.NET vNext: Bridging Architectures

Posted on 9/7/2006 @ 12:49 PM in #Vanilla .NET by | Feedback | 3344 views

Next Monday, I will be talking about how .NET vNext affects your architecture at VSLive in New York City. I am flatterred that per public votes, that is the second most anticipated session at VSLive. Thanks for the pressure guys - now I really need to make sure that my demos work ;-).

Also, as Julie Lerman let that cat out of the bag on her ziff davis blog, I will also be at Sofia, Bulgaria at Devreach (www.devreach.com) so maybe I’ll be chit chatting about this around there was well. I know I'll be chit chatting about that while I'm there - on stage or not :-).

.. because I feel .NET vNext will severely change how you architect your applications today.

.. and it is extremely difficult to convey a balanced message, because there are too many obstinate developers who fail to consider “productivity” and “maintainability” hand in hand as an important measure in your architecture.

Thankfully, Microsoft didn’t think that way, and frankly many others didn’t think that way either (heard of ruby on rails?).

The challenge of course remains – How do you provide developers with a means to create architectures that are easy to setup today and solve a business problem, and yet change seamlessly to a full blown architecture as the nature and demands of the business problem increase?

We, in our being acclimatized to poor and legacy development platforms such as .NET 2.0 (stay with me on this), have come up with a way to solve this problem. We like to call them n-tiered architectures, or architectural design patterns such as MVC and MVP. We also like to create “factories” that spew out our objects, and “translation layers” that push our changes back into the database. There is a huge number of ORM tools out there, some better than others that go some distance in making the job easier. But we still try and fit those into our architectural design patterns and we keep the presentation layer so damned disjoint from the underlying database, that a trivial application change needs us to modify 8 .cs files.

How ridiculous is that?

In the spirit of good architecture – that isn’t ridiculous at all, and I agree – this is how I’d _like to_ architect a .NET 2.0 application as well.

Note, I said “like to”. But when a client comes by, and tells me “We need this in 2 days or we are dead in the water”, I do churn up a page using SqlDataSource and “get the job done”. Hey – I got the job done!! Isn’t that what you wanted? So essentially I won the war today, so I can survive for the battle tomorrow.

And that is exactly what happens – I am faced with a battle tomorrow, where my SqlDataSource application now needs to “grow” into an n-tier application.

So the next logical step is to use datasets and tableadapters to atleast get some level of data abstraction in my code. That goes some distance, until finally I am stuck with a mound of code that I wish I had used business objects for. Oh my, the classic dataset versus business object debate.

Now as I said – a lot of obstinate developers who fail to consider productivity as an important piece of architecture will always tend to pick BOs over DS. I disagree with them, though I do wish :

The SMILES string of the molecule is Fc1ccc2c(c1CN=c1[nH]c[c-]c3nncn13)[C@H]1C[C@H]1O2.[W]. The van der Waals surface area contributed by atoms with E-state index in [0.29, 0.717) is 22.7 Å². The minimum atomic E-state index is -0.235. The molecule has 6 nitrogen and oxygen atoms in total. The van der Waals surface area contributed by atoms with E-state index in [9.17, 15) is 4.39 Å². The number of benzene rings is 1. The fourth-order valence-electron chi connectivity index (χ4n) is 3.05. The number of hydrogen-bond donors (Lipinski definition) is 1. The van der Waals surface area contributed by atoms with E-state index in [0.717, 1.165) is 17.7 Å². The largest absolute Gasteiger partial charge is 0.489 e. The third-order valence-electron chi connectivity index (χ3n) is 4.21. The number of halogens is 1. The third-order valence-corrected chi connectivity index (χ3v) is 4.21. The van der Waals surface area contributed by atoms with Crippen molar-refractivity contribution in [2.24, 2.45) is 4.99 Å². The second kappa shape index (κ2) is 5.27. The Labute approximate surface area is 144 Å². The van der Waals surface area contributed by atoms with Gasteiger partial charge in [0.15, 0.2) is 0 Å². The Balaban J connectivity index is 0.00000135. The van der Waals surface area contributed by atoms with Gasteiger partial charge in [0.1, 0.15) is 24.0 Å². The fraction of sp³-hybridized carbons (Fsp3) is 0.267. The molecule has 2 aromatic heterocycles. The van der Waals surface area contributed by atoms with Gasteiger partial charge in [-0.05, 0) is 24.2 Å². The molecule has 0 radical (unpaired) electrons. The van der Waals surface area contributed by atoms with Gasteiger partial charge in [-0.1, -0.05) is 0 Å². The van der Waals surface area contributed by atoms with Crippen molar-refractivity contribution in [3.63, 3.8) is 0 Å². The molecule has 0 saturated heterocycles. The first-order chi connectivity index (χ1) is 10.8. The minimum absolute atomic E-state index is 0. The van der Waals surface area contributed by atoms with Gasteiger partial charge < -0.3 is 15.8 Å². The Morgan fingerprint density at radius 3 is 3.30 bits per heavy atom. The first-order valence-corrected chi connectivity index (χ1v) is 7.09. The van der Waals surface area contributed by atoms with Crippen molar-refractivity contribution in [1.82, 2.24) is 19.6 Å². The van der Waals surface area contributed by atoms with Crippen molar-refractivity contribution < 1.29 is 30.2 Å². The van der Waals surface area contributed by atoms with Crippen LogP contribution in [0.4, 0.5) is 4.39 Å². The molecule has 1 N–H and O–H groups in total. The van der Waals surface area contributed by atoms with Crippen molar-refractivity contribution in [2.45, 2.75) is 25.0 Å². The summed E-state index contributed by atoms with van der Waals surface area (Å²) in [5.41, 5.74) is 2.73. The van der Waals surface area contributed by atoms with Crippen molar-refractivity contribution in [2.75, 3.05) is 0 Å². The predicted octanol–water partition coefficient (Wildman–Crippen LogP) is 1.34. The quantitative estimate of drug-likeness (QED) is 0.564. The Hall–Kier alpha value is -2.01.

a) Datasets were a bit more usable. So they go further and give me a smooth transition as my application needs grow.
b) Business Objects applications were easier to deal with natively in the framework.

And that is exactly what .NET vNext lets you do.

It bridges these architectures, so –

Quick and Easy applications are a bit more usable than they are in .NET 2.0 and before.
Full blown architectures, the n-tier designs require much lesser work to setup, maintain, and modify.

Obviously the question is “How?”.

It does in in 4 ways, of which I will discuss 3 –

a) LINQ to Entities, and LINQ in general. How this makes your business objects a bit more palatable.

b) LINQ to Dataset. How this was the low hanging fruit that MSFT was wise enough to pluck. How this makes dataset applications more flexible and usable.

c) LINQ to SQL, which I won’t be discussing because I have discussed it already under DLINQ, and LINQ to SQL is only useful where the logical and conceptual models are the same. As I said, there are better chances of finding a hot bikini model who is also a C++ programmer, than that happening, so I am not going to discuss this for now atleast.

d) ADO.NET eF (Entity Framework), and the Mapping Provider – and how that fits in your architecture.

Sound off but keep it civil:

Older comments..


On 9/15/2006 10:36:58 AM Jim Jackson II said ..
Well said! I discussed briefly with Pablo (at VSLive NYC) that my team has created a complete framework that allows logical definitions that seamlessly translate into 'real' business objects. Microsoft kind of stole my thunder but its a real validation that the nature of industrial software is making progress towards "the things that must be done" rather than "how do do anything". I'll be looking in detail at the Entity Framework to see where I can architect a graceful transition from my framework to yours.

I can attest to the value of a properly executed entity framework, in conjunction with a true data abstraction layer. It performs exceedingly fast, is maintainable and will makes business agility a real and inexpensive proposition. In short it is software architecture that justifies itself.

JJ


On 9/15/2006 12:49:26 PM Sahil Malik said ..
Hey Jim - did we meet @ VSLive? :)

SM


On 9/15/2006 5:51:56 PM Jim Jackson II said ..
Afraid not. I happened to see Pablo a couple of times alone and grabbed him but all the presenters seemed to be assaulted by attendees. Looked like fund ;)


JJ


On 9/16/2006 8:34:59 PM Sahil Malik said ..
Pablo alone? UR KIDDING ME!! I had to take a ticket for 2 minutes of his time (well literally).